Do you want to ace the Virginia permit test?
Do you want to keep your driving record clean?
Do you want to be a safe and responsible driver?
Then you must know about the Virginia road signs.
But knowing is not enough — you must make sure you obey them all.
This is why, here, we’re going to give you a complete guide on the following:
- Traffic signals
- Traffic signs
- Pavement markings
So shall we begin?
Virginia Traffic Signals
Let’s start with the traffic signal.
You’re definitely familiar with it and its three colors — red, yellow, and green.
However, the meaning may vary depending on whether the light is steady or flashing. You may also encounter arrow signals or a signal that’s out of service.
Let’s go through this one by one.
|Steady Red Light
|A red signal means you have to stop. This requires you to stay behind a stop line, a crosswalk, or before entering an intersection.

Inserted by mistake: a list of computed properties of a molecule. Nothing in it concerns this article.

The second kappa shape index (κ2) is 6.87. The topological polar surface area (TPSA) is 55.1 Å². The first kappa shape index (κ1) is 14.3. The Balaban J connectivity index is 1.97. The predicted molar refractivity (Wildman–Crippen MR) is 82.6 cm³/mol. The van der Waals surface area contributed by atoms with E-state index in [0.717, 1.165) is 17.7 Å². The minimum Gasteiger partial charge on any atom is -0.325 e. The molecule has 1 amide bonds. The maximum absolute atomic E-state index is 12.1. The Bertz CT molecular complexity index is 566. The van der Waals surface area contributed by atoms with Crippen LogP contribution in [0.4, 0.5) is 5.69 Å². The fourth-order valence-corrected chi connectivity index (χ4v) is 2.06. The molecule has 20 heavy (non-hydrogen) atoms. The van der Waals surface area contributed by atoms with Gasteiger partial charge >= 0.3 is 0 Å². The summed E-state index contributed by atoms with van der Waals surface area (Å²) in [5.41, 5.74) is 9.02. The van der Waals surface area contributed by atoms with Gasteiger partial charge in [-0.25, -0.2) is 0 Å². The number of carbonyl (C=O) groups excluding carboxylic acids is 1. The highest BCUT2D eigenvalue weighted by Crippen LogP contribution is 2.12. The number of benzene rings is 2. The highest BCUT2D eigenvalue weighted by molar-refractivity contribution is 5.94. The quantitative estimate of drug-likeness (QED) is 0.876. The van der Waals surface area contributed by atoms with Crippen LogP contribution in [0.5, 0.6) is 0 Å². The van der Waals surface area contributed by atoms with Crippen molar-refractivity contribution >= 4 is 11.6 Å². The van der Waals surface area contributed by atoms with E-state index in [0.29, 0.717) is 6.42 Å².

Usually, you can turn right even when the light is red, but you must first make a complete stop. You can proceed after looking both ways and yielding the right-of-way to pedestrians and other vehicles.
Left turns are only possible on a red signal if you’re coming from a one-way street and entering another one.
However, if there is a “No Turn on Red” sign at the intersection, neither turn is allowed.
|You cannot proceed in the direction the arrow points except when the following signs are present:
Right on Red Arrow After Stop
Left on Red Arrow After Stop
|Flashing Red Signal or Arrow
|Unlike a steady red signal, you can proceed if the red light is flashing. However, you must first come to a complete stop and yield the right-of-way to other vehicles and pedestrians. The same applies at a railroad crossing, even if a train isn’t approaching.
|Steady Yellow Light or Arrow
|The main message of a yellow signal is that it’s about to turn red. So slow down and stop if you haven’t entered the intersection.